Even though the market environment is challenging and many hospitals are closing, optimism remains high. The survey found that 75 percent of hospital CEOs expect their organizations to still be operating in five years -- up from 57 percent a decade ago. This increased optimism has allowed executives to direct their attention to meeting the needs of consumers.

One of the growing demands of these consumers is alternative medicine.

"Hospitals have discovered that alternative medicine and health care therapies can provide new revenue," says Tom Hochhausler, national health care partner with Deloitte & Touche. "That's resulted in steady growth in the number of organizations offering complementary care, especially among larger urban facilities."

In fact, 25 percent of inner-city and 32 percent of larger hospitals offer alternative therapies more frequently than do their counterparts. The study also found that 24 percent of hospital CEOs use alternative therapies, such as natural and herbal medicines.

What is slow to change is the downsizing of overall acute care capacity, with nearly 40 percent of those surveyed reporting an excess supply of these services in their respective markets. A portion of this excess is being converted to outpatient use, with a growing percentage of CEOs reporting that outpatient care represents more than half of their revenue.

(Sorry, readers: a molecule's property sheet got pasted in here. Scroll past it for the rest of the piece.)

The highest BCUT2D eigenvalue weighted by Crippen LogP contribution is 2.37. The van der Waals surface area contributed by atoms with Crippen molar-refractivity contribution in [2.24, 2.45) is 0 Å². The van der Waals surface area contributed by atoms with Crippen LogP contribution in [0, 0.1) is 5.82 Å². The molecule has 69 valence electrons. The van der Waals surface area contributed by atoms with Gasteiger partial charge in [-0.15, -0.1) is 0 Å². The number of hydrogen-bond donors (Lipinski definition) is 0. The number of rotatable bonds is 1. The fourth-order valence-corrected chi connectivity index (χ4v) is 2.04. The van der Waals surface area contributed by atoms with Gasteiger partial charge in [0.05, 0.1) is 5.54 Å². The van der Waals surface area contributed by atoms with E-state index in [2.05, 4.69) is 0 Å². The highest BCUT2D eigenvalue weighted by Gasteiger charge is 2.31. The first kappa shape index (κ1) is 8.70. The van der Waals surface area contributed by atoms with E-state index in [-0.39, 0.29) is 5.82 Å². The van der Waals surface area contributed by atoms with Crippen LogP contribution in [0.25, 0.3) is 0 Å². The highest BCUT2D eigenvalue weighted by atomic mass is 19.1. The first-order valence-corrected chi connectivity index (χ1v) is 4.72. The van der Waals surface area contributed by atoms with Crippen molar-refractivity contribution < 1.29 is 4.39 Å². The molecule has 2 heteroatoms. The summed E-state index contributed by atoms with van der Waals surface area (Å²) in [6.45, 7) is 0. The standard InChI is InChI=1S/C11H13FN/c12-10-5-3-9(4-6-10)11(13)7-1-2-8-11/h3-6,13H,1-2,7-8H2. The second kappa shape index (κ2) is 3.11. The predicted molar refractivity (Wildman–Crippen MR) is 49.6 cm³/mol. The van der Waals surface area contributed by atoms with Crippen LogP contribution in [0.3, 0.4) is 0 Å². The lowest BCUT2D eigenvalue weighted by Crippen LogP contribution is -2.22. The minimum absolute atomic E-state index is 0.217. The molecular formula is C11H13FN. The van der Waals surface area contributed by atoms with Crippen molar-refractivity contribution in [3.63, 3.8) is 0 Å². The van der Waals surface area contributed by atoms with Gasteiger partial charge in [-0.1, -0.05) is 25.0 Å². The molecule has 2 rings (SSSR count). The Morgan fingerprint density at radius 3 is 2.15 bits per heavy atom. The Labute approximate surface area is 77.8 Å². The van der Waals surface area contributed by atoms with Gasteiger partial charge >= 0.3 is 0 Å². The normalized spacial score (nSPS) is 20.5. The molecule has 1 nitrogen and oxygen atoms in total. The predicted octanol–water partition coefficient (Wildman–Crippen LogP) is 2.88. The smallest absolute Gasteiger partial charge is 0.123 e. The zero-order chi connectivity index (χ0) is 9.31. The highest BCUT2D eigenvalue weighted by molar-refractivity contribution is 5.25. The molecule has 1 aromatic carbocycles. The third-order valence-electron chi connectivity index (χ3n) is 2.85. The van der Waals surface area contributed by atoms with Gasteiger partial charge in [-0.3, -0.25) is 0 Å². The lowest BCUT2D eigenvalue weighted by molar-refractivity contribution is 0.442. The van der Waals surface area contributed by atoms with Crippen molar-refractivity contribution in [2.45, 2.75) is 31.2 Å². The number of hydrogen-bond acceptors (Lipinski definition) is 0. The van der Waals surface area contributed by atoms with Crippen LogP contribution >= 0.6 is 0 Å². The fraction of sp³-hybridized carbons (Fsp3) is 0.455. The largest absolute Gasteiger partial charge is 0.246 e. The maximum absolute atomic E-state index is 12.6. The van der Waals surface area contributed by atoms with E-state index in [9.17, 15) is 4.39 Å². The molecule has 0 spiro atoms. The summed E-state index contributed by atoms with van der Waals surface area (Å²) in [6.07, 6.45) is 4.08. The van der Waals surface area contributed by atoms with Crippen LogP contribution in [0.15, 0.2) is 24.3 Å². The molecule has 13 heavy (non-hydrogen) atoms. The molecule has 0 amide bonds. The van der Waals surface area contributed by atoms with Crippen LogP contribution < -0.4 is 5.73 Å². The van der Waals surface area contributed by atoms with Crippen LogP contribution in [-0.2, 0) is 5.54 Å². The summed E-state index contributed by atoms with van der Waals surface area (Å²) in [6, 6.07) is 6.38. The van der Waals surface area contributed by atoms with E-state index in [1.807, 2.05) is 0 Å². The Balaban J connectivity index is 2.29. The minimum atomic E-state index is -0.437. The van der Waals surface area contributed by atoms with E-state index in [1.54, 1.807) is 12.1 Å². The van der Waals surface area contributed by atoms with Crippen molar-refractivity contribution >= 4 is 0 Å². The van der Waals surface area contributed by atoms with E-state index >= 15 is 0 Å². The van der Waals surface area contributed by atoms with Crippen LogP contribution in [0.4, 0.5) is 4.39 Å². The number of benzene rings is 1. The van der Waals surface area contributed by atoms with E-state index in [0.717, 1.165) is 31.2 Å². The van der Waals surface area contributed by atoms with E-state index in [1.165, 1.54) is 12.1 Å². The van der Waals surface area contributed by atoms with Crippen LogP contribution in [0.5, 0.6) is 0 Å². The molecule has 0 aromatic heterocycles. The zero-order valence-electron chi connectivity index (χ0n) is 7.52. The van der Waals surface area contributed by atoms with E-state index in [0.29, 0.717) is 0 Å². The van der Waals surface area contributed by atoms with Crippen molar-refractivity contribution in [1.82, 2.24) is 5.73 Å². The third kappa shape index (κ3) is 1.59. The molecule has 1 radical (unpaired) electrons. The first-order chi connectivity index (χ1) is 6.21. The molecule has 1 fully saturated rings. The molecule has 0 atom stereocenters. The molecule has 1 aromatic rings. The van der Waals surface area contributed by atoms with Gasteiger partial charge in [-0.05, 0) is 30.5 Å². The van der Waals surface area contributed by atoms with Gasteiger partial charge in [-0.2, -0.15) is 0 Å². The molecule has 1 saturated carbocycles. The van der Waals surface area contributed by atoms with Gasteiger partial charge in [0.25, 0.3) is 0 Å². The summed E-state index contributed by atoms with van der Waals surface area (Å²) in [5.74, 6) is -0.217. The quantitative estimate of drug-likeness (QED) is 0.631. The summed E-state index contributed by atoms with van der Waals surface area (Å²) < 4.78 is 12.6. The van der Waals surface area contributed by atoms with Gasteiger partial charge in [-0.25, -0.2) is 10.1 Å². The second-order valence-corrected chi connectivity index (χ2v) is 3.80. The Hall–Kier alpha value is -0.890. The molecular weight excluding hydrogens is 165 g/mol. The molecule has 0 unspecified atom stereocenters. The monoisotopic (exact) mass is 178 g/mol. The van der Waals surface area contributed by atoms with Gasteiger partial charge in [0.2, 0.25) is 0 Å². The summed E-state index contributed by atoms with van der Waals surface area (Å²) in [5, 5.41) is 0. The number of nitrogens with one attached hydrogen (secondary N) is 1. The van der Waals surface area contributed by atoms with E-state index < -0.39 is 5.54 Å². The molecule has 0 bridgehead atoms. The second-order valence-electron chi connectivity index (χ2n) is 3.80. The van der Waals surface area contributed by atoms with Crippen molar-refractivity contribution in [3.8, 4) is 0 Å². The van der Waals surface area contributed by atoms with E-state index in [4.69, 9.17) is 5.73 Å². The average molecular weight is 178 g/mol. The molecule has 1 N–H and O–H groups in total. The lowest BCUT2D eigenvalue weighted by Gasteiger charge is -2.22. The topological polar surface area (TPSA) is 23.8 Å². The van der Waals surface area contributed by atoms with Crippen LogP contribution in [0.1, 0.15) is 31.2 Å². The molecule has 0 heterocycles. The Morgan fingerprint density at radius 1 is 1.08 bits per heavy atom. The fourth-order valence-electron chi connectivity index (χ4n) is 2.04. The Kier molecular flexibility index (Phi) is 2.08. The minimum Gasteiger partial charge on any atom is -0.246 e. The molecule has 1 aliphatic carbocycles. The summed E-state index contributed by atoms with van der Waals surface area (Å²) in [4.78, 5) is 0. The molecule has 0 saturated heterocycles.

Despite these facts, 40 percent of suburban and other urban hospitals report plans to increase acute care offerings over the next two years.

"While nationally there appears to be an imbalance in supply and demand, some acute care facilities are simply not located where they are needed," says Cisneros. "As a result, we are seeing many hospitals shutting acute care wings while others are adding beds."

Cisneros cautions that hospitals need to keep an eye on the capacity problem and not compete on size without regard for demand. Todd Shryock (tshryock@sbnnet.com) is SBN's special reports editor.

Published in Pittsburgh
Friday, 22 March 2002 03:28

eVolution in Manufacturing award winners

On March 7, the SBN Magazine eVolution in Manafacturing Conference presented by CAMP honored nine Northeast Ohio companies for their achievements in integrating e-business solutions into traditional manfacturing processes. The companies displayed their e-business solutions at a conference at the CAMP Manufacturing and Technology Center on East 25th Street in Cleveland. The event was sponsored by Ameritech SBC, Crowe Chizek and Ulmer & Berne LLP.












Left photo: Dr. Stephen Gage of CAMP (center) presents the award to Don Sebiant and Paul Harty of ArgoTech.